It is interesting to me that people the U.S. are not the only ones facing progression with gay and lesbian movements. As a world, and within each own’s culture, people within the gay and lesbian community face a discrimination whether dealing with the politics, religion, or acceptance of their culture.

I would simulate the first article in comparison to discrimination in the workplace. It’s not about your sexual preference, it’s about your ability to preform your job. It is such a sickening discrimination to separate someone from the military because of that. I’m glad that we are moving forward with removing that rule in the military. As for the marriage of gays and lesbians within the Church, I agree with the fact that marriage should be more an important celebration of religion (if applicable). As for the story of Ba Lai in China, it is an extremely hopeful and celebratory story. If more and more gays and lesbians can celebrate their freedom in a country that was once so repressed and against gays and lesbians, then the world will be moving in a positive direction. As I am Chinese-American, I have not dealt with such harsh environments, but knowing some background knowledge of the Chinese I am proud that they are moving forward from ignorance.

Around the World Over the Week

Posted in Uncategorized by cni1 on February 24, 2010

Around the World Over the Week:


Pretty self-explanatory—clerics of England’s Anglican church called for an end of the ban on gay marriage at religious locales.  They cited that gay couples are denied the same rights as straight couples in this regards.


A 72-year-old man celebrates his birthday by recalling the shift in attitudes towards homosexuals in China over the course of his life.  Chinese policy is still inconsistent, but shifting in the direction of toleration and education.


The US Defense Chief voices his concerns about lifting the Don’t Ask Don’t Tell policy in the military.  His rationale being that being in two wars over the span of eight years is not the proper time for such talk…essentially.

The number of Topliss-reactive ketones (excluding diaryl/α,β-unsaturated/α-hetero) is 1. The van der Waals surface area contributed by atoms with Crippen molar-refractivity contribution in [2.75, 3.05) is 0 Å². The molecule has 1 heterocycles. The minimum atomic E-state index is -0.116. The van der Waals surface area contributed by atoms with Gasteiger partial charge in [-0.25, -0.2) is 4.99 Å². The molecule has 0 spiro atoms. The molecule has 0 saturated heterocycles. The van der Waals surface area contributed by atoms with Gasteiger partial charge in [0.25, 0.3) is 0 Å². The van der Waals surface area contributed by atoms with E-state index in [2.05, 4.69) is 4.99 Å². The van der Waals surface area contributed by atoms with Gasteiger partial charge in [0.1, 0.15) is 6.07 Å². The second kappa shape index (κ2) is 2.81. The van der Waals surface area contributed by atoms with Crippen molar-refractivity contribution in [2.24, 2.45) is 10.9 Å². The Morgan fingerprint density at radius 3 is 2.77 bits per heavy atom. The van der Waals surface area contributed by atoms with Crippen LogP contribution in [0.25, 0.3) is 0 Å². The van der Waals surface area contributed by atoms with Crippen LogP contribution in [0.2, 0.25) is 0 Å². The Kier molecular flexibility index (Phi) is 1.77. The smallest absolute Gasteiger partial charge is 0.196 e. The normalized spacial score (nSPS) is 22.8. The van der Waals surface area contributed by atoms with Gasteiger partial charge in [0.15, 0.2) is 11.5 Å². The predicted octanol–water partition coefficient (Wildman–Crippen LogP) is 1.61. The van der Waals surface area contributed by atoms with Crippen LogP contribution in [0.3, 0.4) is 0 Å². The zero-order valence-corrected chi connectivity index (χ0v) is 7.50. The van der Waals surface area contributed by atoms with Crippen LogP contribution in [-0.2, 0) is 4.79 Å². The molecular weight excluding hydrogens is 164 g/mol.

Being Episcopalian myself (the US part of the Anglican Church), the first article is something of interest.  The US media has a tendency to expose anyone from beauty pageant contestants to Republicans that can claim the Bible specifically states something against gay marriage—you know, minus the whole “clear-cut citation” part.  Over in Great Britain, Anglican clerics are calling for a repeal of bans preventing gay couples to marry in their church, labeling it as “discriminatory.”  Waheed Alli, the first openly gay member of Britain’s House of Lords is to propose an amendment to the equality legislation to allow gays to marry on a religious premise, and to allow religious contexts to appear in civil union ceremonies.  As far as Christian communions go, Anglicans are the third largest group behind Catholics and Eastern Orthodox.

On the other side of the other ocean bordering the US, a man celebrates the progress China has made towards gay rights.  Ba Li (pseudonym) has faced hardship and oppression in his country from family members to public humiliation.  He was sentenced to a hard labor camp in the late 70s until the mid-80s for sodomy.  When he was released, he was jobless, but volunteered within the increasingly active gay community to promote AIDs prevention.  He witnessed the laws forbidding sodomy repealed in the 90s, and in 2001 homosexuality was officially no longer labeled a mental illness in China.  Family pressure and public distaste still is a cause for concern, with many admitting to having suffered abuse over their sexuality.  Secrecy is another seeming popular call, with the Chinese favoring silence.  The government has, however, taken some measures to study the spread of HIV and AIDs and to educate the public on tolerance.

Meanwhile in the US, high-ranked officers express their concerns over allowing gays to serve openly in the military.  With vague words, they believe that it would be upsetting in the midst of two wars that have lasted eight years to “complicate” matters.  Those are the details they have given.  The “how/why/what” in regards to details is a little unclear.